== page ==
Wednesday, October 4, 2023

YouTube Removes Video of Rand Paul Naming Suspected Whistleblower

‘A chilling and disturbing day in America…’

Rand Paul/Photo by Gage Skidmore (CC)

(Claire Russel, Liberty Headlines) YouTube removed a video that shows Sen. Rand Paul, R-Ky., naming the person who many say is the anonymous Ukraine whistleblower on the Senate floor — a move that Paul called “dangerous and politically biased.”

The platform said in a statement on Thursday that “videos, comments, and other forms of content that mention the leaked whistleblower’s name” violate its community guidelines and will thus be removed from the site.

“We’ve removed hundreds of videos and over ten thousand comments that contained the name. Video uploaders have the option to edit their videos to exclude the name and re-upload,” Ivy Choi, a spokesperson for the company, told Politico.

Though the whistleblower hasn’t been officially outed, Republicans suspect that CIA officer Eric Ciaramella is the one who filed the formal inspector general’s complaint on Trump’s dealings with Ukraine.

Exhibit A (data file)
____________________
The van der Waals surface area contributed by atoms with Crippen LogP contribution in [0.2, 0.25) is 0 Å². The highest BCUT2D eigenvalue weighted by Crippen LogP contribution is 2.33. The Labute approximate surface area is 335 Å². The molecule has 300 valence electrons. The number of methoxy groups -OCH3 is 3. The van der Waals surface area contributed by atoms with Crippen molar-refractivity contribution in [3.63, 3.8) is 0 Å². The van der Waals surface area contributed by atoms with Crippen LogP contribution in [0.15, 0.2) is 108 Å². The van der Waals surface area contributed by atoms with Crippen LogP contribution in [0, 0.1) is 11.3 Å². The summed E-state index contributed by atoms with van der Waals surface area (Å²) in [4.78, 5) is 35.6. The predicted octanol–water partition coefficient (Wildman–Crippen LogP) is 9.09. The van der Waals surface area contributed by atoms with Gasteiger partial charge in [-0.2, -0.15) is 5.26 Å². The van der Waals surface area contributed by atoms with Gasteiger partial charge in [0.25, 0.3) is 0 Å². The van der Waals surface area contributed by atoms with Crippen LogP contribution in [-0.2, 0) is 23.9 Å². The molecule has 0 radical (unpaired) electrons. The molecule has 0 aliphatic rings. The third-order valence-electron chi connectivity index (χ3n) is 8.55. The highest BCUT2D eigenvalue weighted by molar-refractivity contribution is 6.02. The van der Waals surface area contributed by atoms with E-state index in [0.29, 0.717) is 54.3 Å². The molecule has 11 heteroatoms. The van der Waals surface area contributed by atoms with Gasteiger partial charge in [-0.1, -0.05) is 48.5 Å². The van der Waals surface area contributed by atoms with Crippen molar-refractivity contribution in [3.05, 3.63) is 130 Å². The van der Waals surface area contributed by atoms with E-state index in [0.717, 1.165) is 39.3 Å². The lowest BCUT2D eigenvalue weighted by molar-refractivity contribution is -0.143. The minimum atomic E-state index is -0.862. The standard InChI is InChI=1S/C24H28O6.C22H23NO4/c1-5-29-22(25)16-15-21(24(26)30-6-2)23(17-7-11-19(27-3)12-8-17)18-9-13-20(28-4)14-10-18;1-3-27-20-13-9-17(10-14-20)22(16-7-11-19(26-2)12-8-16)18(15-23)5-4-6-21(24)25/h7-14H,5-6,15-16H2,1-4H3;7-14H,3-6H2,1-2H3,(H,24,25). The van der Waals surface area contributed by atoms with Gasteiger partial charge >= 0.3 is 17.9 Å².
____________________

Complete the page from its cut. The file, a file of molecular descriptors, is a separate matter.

The clip showed Paul mentioning Ciaramella during the Senate’s impeachment trial, although the senator did not identify him as the whistleblower.

Paul did so after Supreme Court Chief Justice John Roberts refused to read a question Paul had submitted that included the alleged whistleblower’s name.

Paul clarified that nowhere in his speech did he “accuse anyone of being a whistleblower.”

His question simply stated: “Manager Schiff and Counsel for the President, are you aware that House Intelligence Committee staffer Shawn Misko had a close relationship with Eric Ciaramella when at the National Security Council together, and are you aware and how do you respond to reports that Ciaramella and Misko may have worked together to plot impeaching the President before there were formal House impeachment proceedings?”

Regardless, YouTube has taken it upon itself to “censure speech,” Paul said in a statement.

“It is a chilling and disturbing day in America when giant web companies such as YouTube decide to censure speech,” he continued. “Now, even protected speech, such as that of a senator on the Senate floor, can be blocked from getting to the American people.”

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